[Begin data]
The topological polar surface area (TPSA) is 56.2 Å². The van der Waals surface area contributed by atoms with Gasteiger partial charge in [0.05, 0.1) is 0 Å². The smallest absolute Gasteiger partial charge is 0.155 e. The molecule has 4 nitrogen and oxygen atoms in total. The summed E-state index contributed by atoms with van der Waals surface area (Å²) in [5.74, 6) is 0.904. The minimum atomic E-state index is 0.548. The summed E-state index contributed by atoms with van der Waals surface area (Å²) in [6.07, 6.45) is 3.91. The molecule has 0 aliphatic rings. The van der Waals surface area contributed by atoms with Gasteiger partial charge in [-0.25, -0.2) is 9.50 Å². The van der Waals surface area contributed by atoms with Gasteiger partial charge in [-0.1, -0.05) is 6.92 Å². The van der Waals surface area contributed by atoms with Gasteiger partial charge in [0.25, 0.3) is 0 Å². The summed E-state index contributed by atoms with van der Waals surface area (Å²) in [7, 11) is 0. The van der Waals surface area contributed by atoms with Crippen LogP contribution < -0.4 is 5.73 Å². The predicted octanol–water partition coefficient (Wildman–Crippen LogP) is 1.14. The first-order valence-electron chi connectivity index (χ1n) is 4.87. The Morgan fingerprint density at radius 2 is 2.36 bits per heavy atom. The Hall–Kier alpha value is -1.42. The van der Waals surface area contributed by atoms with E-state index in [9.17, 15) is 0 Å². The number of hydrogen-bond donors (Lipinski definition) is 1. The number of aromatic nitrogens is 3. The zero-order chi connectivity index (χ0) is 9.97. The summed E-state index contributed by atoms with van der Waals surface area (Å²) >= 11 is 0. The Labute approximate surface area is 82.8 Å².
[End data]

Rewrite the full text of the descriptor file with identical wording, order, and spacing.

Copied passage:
The topological polar surface area (TPSA) is 56.2 Å². The van der Waals surface area contributed by atoms with Gasteiger partial charge in [0.05, 0.1) is 0 Å². The smallest absolute Gasteiger partial charge is 0.155 e. The molecule has 4 nitrogen and oxygen atoms in total. The summed E-state index contributed by atoms with van der Waals surface area (Å²) in [5.74, 6) is 0.904. The minimum atomic E-state index is 0.548. The summed E-state index contributed by atoms with van der Waals surface area (Å²) in [6.07, 6.45) is 3.91. The molecule has 0 aliphatic rings. The van der Waals surface area contributed by atoms with Gasteiger partial charge in [-0.25, -0.2) is 9.50 Å². The van der Waals surface area contributed by atoms with Gasteiger partial charge in [-0.1, -0.05) is 6.92 Å². The van der Waals surface area contributed by atoms with Gasteiger partial charge in [0.25, 0.3) is 0 Å². The summed E-state index contributed by atoms with van der Waals surface area (Å²) in [7, 11) is 0. The van der Waals surface area contributed by atoms with Crippen LogP contribution < -0.4 is 5.73 Å². The predicted octanol–water partition coefficient (Wildman–Crippen LogP) is 1.14. The first-order valence-electron chi connectivity index (χ1n) is 4.87. The Morgan fingerprint density at radius 2 is 2.36 bits per heavy atom. The Hall–Kier alpha value is -1.42. The van der Waals surface area contributed by atoms with E-state index in [9.17, 15) is 0 Å². The number of hydrogen-bond donors (Lipinski definition) is 1. The number of aromatic nitrogens is 3. The zero-order chi connectivity index (χ0) is 9.97. The summed E-state index contributed by atoms with van der Waals surface area (Å²) >= 11 is 0. The Labute approximate surface area is 82.8 Å².